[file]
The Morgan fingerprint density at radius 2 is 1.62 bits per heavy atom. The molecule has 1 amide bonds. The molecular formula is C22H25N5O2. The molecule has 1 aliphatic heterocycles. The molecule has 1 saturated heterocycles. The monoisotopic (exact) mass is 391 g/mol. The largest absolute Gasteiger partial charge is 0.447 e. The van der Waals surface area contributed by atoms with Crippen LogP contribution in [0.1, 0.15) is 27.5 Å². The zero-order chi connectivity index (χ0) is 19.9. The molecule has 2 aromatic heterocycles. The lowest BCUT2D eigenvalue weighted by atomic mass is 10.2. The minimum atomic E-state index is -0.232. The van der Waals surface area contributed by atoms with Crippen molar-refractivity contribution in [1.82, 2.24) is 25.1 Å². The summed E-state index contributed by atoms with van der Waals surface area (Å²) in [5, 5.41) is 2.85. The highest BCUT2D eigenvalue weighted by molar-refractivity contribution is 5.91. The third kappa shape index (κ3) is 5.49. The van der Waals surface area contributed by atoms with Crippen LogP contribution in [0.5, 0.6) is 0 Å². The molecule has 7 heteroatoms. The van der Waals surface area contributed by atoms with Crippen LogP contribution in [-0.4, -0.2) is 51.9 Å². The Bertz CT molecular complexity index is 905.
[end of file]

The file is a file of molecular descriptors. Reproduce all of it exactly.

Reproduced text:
The Morgan fingerprint density at radius 2 is 1.62 bits per heavy atom. The molecule has 1 amide bonds. The molecular formula is C22H25N5O2. The molecule has 1 aliphatic heterocycles. The molecule has 1 saturated heterocycles. The monoisotopic (exact) mass is 391 g/mol. The largest absolute Gasteiger partial charge is 0.447 e. The van der Waals surface area contributed by atoms with Crippen LogP contribution in [0.1, 0.15) is 27.5 Å². The zero-order chi connectivity index (χ0) is 19.9. The molecule has 2 aromatic heterocycles. The lowest BCUT2D eigenvalue weighted by atomic mass is 10.2. The minimum atomic E-state index is -0.232. The van der Waals surface area contributed by atoms with Crippen molar-refractivity contribution in [1.82, 2.24) is 25.1 Å². The summed E-state index contributed by atoms with van der Waals surface area (Å²) in [5, 5.41) is 2.85. The highest BCUT2D eigenvalue weighted by molar-refractivity contribution is 5.91. The third kappa shape index (κ3) is 5.49. The van der Waals surface area contributed by atoms with Crippen LogP contribution in [0.5, 0.6) is 0 Å². The molecule has 7 heteroatoms. The van der Waals surface area contributed by atoms with Crippen LogP contribution in [-0.4, -0.2) is 51.9 Å². The Bertz CT molecular complexity index is 905.